Christmas Celebrations with Our Seniors

A magical frosty day. It was below zero degrees, the skies were blue, the fire crackled and here we were with 8 women between 70 and 94 sitting in blankets (and a few with hot-water bottles) around the fire, making willow stars, toasting marshmallows & sweet chestnuts and singing Christmas Carols.

This was a truly special December day for Wild things! as we enjoyed the company of our Silver Saplings on a mid-winter adventure in the woods!

Let’s be clear, the ground was icy and it was a very cold day. At Wild things! we take our responsibilities of looking after our clients very seriously – was it responsible to take the Seniors in our community out into the woods when the ground was frozen on a cold winters day? As the morning progressed, the wind started to die right down bringing with it a reduced wind chill factor. On doing a dynamic risk assessment when accessing the site beforehand, we were able to adjust things so we could drive our participants as close to the camp fire as possible so they didn’t have to walk on icy ground. A few pieces of cardboard were placed down where there was a touch of ice and comfy chairs were put in place to greet everyone. As a result, there was no need to call the day off.

It was a classic situation where the risk-benefit analysis of the day also made it possible.

A risk-benefit analysis is a tool that was at one time adopted by the Highland Council in recognition of the importance of recognising the benefits of an activity against the perceived risk. It was a useful tool as it encourages us all – in a risk adverse culture – to remind ourselves of the benefits of the activity, rather than only looking at what could go wrong. How to manage and minimise the risk, would indeed be looked at, but the key message is:

“don’t let the perceived risks of an activity wrap us all in cotton wool and starve us from experiencing the real juice of life and the benefits of getting outdoors”.

Last Tuesday was a day where we all enjoyed ‘the juice of life’. The day could have been perceived as a high-risk activity… ice/below zero degrees/the elderly. However, our clients made the decision to join us for themselves and we did our bit by managing the risk for them. This resulted in rosy cheeks, sweet-chestnut snacking, joviality and comradery in a way that only time in nature makes possible.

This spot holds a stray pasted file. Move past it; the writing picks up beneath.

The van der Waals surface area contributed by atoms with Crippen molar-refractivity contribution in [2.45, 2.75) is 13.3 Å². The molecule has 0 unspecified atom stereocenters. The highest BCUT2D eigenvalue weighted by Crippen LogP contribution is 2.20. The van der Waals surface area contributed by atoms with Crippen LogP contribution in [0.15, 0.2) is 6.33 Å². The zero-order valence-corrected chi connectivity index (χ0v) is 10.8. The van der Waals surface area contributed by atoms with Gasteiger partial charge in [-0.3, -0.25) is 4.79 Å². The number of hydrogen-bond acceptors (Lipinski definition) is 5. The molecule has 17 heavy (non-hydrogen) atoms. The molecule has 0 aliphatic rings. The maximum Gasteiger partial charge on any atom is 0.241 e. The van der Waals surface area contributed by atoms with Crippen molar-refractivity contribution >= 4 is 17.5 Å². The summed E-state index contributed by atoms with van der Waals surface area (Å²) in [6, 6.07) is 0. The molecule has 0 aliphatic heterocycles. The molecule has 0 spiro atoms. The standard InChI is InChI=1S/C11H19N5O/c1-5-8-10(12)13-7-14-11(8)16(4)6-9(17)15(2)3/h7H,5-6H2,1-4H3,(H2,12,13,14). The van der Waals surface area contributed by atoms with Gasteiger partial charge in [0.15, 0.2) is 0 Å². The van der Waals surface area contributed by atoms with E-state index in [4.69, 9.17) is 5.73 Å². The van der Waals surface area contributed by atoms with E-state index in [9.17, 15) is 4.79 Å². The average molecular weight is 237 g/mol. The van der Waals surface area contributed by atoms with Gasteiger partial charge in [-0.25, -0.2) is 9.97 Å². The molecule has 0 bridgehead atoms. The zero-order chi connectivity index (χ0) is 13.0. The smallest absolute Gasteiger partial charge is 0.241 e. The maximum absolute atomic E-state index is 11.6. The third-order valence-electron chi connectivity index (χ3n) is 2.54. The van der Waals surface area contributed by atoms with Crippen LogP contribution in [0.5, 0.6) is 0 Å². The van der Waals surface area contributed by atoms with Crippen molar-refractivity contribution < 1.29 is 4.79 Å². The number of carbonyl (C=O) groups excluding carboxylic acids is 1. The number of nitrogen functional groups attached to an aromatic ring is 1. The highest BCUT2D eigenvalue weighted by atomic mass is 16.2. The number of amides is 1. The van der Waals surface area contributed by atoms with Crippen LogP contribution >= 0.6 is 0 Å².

Unfortunately, supporting the elderly in getting outdoors isn’t a scene you often read or hear about. There is much in the press these days about the benefits of outdoor learning and play for children and how we need to do all we can to support this (and at Wild things! we have spent the last 13 years championing this cause).

However, benefiting from, and enjoying nature, doesn’t stop once you leave school.

At all ages, the magic of spending time outdoors is a special thing and can enhance our sense of health and wellbeing greatly whether you are 7 or or 77!

We are looking forward to many more adventures with our Silver Saplings in 2018. Thank you for coming with us and bringing your adventurous spirits along on that day.

A big thank you to our field-work team, Laura our senior administrator and David Elliot, our wonderful Wild things! volunteer, for helping with the delivery of the day. Also much thanks to the Hinterland Trust who manage Wilkies Woods and supported us with access.

Jennie Martin